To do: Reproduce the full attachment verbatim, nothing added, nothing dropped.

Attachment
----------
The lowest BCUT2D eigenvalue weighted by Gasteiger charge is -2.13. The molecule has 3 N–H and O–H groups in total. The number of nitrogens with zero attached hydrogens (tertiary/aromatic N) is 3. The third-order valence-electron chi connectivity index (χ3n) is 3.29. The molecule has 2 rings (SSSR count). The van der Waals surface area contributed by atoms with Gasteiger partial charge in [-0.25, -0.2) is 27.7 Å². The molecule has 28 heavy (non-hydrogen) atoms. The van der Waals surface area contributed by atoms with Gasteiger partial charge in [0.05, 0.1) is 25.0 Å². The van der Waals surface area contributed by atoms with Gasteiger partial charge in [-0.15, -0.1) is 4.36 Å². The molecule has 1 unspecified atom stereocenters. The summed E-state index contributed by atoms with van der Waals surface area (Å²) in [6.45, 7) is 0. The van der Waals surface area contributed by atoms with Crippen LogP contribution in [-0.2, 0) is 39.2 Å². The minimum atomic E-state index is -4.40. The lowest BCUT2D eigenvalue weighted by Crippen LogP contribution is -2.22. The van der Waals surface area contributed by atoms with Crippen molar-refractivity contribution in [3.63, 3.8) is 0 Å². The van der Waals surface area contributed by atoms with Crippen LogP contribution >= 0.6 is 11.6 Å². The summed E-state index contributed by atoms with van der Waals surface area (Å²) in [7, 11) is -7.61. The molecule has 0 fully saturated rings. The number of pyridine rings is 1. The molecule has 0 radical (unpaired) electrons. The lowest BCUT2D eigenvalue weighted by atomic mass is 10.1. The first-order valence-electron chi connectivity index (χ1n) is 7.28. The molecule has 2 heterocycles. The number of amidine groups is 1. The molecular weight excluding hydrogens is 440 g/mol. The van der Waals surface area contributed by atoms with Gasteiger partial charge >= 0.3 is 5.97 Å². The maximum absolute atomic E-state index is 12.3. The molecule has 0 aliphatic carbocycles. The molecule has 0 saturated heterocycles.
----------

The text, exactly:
The lowest BCUT2D eigenvalue weighted by Gasteiger charge is -2.13. The molecule has 3 N–H and O–H groups in total. The number of nitrogens with zero attached hydrogens (tertiary/aromatic N) is 3. The third-order valence-electron chi connectivity index (χ3n) is 3.29. The molecule has 2 rings (SSSR count). The van der Waals surface area contributed by atoms with Gasteiger partial charge in [-0.25, -0.2) is 27.7 Å². The molecule has 28 heavy (non-hydrogen) atoms. The van der Waals surface area contributed by atoms with Gasteiger partial charge in [0.05, 0.1) is 25.0 Å². The van der Waals surface area contributed by atoms with Gasteiger partial charge in [-0.15, -0.1) is 4.36 Å². The molecule has 1 unspecified atom stereocenters. The summed E-state index contributed by atoms with van der Waals surface area (Å²) in [6.45, 7) is 0. The van der Waals surface area contributed by atoms with Crippen LogP contribution in [-0.2, 0) is 39.2 Å². The minimum atomic E-state index is -4.40. The lowest BCUT2D eigenvalue weighted by Crippen LogP contribution is -2.22. The van der Waals surface area contributed by atoms with Crippen molar-refractivity contribution in [3.63, 3.8) is 0 Å². The van der Waals surface area contributed by atoms with Crippen LogP contribution >= 0.6 is 11.6 Å². The summed E-state index contributed by atoms with van der Waals surface area (Å²) in [7, 11) is -7.61. The molecule has 0 fully saturated rings. The number of pyridine rings is 1. The molecule has 0 radical (unpaired) electrons. The lowest BCUT2D eigenvalue weighted by atomic mass is 10.1. The first-order valence-electron chi connectivity index (χ1n) is 7.28. The molecule has 2 heterocycles. The number of amidine groups is 1. The molecular weight excluding hydrogens is 440 g/mol. The van der Waals surface area contributed by atoms with Gasteiger partial charge >= 0.3 is 5.97 Å². The maximum absolute atomic E-state index is 12.3. The molecule has 0 aliphatic carbocycles. The molecule has 0 saturated heterocycles.